By Jeffrey Kluger
March 18, 2019

Scientists have gotten awfully good at the business of seismography. At any moment, the Global Seismograph Network (GSM), a web of 150 instruments arrayed around the world, is reliably taking the pulse of the planet. There have been seismographs on the moon — sensitive enough to detect the footsteps of the astronauts who brought them there. A seismograph is currently at work on Mars, as part of the suite of instruments carried by NASA’s InSight lander.

Now, science has stumbled across a new — and inadvertent — kind of seismography, with earthquakes recorded not by tracings on a screen or a paper strip, but by seeming wobbles in the stars above.

On January 20, Chile was hit by a 6.7 magnitude earthquake. The country’s Atacama Desert is home to a growing array of international telescopes — thanks to its high elevation and utterly clear, dry air. At the moment the quake hit, the La Silla Observatory, just 56 miles from the epicenter of the event, was taking 10-second, long-exposure pictures of satellites in what is known as a geostationary orbit.

From the ground, geostationary satellites never appear to move because they fly at such a high altitude — more than 22,000 miles up — that their orbit matches the 24-hour rotation of the Earth. They thus seem forever to hang over a precise point on the ground, which also means that a telescope image of one them — even a long-exposure one — would read as a single point of light. The stars beyond the satellites, however, would come out as streaks, as the telescope moved along with the Earth. If the telescope was shaking when the lens was open, the picture would reflect that.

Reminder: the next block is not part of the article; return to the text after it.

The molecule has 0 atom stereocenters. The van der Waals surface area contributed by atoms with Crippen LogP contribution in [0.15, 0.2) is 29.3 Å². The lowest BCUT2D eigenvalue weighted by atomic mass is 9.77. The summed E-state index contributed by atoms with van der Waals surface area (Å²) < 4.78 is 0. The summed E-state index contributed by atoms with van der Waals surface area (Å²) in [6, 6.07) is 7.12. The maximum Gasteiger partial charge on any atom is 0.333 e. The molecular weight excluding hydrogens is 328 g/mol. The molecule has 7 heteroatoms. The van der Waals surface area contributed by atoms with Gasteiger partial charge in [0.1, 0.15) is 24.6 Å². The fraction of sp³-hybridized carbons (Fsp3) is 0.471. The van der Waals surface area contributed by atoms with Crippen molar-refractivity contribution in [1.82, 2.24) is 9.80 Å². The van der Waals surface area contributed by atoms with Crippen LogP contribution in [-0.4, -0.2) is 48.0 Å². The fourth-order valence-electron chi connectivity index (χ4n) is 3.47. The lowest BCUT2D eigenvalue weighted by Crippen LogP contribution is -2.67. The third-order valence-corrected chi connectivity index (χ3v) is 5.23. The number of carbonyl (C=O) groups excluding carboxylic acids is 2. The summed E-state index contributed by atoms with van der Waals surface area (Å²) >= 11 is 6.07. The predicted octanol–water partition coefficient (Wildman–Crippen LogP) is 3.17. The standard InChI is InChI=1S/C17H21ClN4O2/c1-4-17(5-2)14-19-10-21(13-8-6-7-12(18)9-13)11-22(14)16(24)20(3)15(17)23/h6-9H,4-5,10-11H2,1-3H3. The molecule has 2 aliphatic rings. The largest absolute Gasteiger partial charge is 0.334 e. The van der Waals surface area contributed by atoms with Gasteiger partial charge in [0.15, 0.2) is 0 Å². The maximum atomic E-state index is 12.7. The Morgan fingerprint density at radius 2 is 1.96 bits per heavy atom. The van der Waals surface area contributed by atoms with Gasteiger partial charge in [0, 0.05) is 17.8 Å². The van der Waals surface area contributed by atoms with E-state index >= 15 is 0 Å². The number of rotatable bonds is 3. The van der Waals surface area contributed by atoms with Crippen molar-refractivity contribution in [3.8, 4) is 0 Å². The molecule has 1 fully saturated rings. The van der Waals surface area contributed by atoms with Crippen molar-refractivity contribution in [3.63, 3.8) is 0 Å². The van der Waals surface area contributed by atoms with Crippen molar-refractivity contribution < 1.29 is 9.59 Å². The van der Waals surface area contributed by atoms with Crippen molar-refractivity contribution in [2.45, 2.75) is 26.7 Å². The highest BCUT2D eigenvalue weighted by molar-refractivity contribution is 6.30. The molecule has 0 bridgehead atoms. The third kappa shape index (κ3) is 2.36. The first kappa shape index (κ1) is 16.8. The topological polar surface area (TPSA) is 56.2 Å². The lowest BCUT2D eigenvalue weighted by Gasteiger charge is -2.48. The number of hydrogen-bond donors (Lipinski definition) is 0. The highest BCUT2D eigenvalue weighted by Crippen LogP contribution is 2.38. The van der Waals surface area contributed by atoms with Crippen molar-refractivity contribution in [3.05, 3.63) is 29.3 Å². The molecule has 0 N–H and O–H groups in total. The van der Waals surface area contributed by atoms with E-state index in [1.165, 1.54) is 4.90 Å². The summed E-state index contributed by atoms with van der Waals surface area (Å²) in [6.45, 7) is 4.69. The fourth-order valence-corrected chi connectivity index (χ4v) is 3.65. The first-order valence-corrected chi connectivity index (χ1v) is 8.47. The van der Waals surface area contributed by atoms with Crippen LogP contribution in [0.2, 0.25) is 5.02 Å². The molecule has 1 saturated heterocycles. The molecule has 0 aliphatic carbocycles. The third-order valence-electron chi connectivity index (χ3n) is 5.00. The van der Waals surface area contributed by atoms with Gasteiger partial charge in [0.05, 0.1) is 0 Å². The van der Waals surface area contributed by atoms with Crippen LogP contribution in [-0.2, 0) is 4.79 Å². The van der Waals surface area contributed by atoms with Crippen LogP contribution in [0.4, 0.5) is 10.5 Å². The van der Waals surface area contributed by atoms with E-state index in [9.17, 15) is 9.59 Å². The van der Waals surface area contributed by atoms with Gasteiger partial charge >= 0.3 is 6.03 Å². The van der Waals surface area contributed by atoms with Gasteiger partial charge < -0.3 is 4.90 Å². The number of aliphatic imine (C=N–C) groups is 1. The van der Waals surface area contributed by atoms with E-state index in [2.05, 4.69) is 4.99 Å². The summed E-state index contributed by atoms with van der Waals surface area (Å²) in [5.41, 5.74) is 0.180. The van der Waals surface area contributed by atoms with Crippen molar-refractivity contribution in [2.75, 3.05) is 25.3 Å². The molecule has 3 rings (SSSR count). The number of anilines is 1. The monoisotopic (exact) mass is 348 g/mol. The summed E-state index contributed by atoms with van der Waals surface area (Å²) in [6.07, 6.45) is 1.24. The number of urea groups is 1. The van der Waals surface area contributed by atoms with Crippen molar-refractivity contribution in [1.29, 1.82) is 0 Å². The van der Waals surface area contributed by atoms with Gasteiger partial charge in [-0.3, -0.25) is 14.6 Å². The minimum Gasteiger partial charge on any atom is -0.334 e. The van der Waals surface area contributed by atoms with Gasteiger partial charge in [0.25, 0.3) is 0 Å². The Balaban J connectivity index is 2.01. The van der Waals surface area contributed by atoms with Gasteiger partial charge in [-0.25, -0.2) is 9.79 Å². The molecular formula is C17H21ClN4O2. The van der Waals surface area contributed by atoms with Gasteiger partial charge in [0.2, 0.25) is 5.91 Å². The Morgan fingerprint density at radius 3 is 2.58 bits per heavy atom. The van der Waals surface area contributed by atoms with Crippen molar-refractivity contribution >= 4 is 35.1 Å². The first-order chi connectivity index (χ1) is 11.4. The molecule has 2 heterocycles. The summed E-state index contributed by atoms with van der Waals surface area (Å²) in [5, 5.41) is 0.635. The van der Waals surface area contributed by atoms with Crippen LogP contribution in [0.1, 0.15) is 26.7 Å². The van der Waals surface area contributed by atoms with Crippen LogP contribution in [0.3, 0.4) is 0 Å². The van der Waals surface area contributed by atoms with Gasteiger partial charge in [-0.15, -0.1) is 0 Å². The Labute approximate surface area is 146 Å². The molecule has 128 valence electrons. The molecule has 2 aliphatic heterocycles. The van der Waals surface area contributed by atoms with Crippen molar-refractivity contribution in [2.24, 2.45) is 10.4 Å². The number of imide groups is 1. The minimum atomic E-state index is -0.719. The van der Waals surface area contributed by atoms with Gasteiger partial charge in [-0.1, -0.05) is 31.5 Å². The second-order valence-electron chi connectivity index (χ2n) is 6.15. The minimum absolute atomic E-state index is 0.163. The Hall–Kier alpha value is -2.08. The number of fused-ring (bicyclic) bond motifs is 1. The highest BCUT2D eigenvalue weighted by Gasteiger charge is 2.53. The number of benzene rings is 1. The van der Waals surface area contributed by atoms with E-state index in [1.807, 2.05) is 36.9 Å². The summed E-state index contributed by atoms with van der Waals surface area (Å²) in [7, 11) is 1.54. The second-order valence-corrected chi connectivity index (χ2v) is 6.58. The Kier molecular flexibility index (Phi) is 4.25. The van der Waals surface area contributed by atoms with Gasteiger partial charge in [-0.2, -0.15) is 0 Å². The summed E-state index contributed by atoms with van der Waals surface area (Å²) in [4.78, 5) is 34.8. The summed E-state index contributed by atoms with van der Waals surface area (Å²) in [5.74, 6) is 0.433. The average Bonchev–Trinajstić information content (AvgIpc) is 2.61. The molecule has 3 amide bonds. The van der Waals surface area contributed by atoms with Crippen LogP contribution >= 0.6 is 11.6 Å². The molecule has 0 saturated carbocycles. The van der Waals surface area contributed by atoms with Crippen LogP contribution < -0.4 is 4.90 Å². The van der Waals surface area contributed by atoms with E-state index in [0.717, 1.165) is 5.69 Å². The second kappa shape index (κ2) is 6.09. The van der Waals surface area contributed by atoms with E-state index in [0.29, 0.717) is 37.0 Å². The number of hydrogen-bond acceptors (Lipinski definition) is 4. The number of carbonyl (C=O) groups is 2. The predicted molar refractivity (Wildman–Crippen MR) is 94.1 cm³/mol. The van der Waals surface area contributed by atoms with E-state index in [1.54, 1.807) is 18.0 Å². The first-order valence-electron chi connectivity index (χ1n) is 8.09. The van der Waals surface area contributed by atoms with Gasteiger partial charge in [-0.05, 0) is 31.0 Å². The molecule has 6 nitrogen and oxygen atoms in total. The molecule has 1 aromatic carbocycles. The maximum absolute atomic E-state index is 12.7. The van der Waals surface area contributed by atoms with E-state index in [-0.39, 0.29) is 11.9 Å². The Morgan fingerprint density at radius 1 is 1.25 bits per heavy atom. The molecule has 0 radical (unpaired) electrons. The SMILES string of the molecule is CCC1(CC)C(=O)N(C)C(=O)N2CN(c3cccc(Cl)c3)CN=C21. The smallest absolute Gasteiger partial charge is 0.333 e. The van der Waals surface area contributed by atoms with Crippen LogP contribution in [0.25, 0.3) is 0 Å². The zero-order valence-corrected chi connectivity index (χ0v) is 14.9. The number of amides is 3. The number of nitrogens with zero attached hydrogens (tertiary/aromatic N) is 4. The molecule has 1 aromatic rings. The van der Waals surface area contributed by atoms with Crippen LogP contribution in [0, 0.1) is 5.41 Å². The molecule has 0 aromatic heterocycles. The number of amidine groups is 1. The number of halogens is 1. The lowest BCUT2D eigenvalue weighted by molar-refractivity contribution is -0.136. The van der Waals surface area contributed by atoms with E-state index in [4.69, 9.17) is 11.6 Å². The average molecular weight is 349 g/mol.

The luminous tracks in this image represent three ten-second exposures of stars — the first about 41 seconds after the quake began, and the last about 59 seconds later. There’s not much that scientists could learn from the image that the seismographs couldn’t tell them better. But the cardiogram-like tracings are important all the same. We inhabit a living Earth, with its own heartbeat and rhythms and geologic body heat. A picture that reminds us of that fact teaches us more than a seismograph ever could.

 

Write to Jeffrey Kluger at jeffrey.kluger@time.com.

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